We drove on to another site with Biblical associations, the hilltop fortress of Herod known as Machaerus. Tradition says that this was the spot where the daughter of Herodias danced for Herod the Great and, captivated with her, he promised her anything she wanted. At the urging of her mother, the girl asked for the head of John the Baptist on a plate, and it was here that legend says Herod had him executed and the head presented to his wife and her daughter. (The Biblical passages are Matthew 14: 1-12 and Mark 6: 14-29, although no specific location is given for the events).
It is an astonishing site. Incredibly, it is not even mentioned in the "Eyewitness Travel" guidebook we had, but we had seen it in a book on Jordan in the library here, and were able to find it on another map of the country besides the one in the guide, but we were basically on our own to find it. I get the idea that it is COMPLETELY off the normal tourist itinerary (it's a shame), since we had to drive a fair distance off the highway to reach it. Then we became confused in a village because we did not realize that the site would be marked as a "Shrine of the Prophet Yahya" (now we know that's John the Baptist to Muslims). When we found the parking lot, we realized that the fortress itself was high on a lonely mountaintop, and it would require some serious uphill hiking to reach it!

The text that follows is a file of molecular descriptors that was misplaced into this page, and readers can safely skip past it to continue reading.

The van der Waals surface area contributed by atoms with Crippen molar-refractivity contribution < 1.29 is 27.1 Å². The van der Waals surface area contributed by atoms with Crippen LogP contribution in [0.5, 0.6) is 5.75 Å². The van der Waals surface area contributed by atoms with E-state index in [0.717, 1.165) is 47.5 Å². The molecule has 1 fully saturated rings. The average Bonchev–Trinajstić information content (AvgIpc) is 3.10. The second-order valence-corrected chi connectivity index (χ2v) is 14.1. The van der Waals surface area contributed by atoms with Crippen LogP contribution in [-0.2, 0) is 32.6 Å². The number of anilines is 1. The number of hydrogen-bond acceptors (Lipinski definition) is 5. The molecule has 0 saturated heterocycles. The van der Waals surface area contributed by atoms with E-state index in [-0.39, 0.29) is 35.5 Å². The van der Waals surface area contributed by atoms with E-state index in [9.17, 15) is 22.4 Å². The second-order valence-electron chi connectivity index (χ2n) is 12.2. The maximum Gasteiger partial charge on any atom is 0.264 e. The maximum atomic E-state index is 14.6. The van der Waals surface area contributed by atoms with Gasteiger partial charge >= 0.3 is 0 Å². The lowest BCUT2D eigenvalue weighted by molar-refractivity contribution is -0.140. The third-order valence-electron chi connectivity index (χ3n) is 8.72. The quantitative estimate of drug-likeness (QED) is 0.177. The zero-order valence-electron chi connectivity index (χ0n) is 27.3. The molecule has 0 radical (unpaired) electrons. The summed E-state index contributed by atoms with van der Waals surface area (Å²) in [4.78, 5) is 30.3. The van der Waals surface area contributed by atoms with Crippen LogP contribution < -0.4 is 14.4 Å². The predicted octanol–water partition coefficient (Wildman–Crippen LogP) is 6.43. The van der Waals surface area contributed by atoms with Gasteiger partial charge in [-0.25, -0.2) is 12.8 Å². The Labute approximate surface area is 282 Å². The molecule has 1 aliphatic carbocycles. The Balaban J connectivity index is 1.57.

VIEW OF MACHAERUS FROM THE PARKING LOT -- CAN YOU SEE IT ON TOP OF THE FLAT MOUNTAINTOP THERE?
But it was early in our trip and we were still full of energy, so we did it. And we are SO glad we did! The view was spectacular, particularly of the Dead Sea. The ruins are interesting, but there is not that much to see of them. It is really the feeling of isolation that gives the place its appeal, and of course it gives a unique understanding of the power (and the paranoia) of Herod.
A ZOOM VIEW OF THE RUINS OF THE FORTRESS. THE SQUARE BUILDING IS A MODERN SHELTER FOR THE CARETAKER, WHO WAS NOT THERE.
VIEW FROM THE FORTRESS. THAT'S THE DEAD SEA. YES, MY EYES ARE CLOSED -- IT WAS REALLY BRIGHT UP THERE!
It was quite cold at the top, so we did not stay long. Also, just when we made it to the top we looked down and saw someone standing near our rental car (wouldn't you know it?), so we decided to head back down after only a few minutes. Our car was fine -- it was probably just a curious local, surprised to see someone stopping there in the off-season. There were several caves on the surrounding hills and mountains that seem to be the homes of small families, and we saw one man herding his goats in the ravine below. It was all very peaceful and beautiful.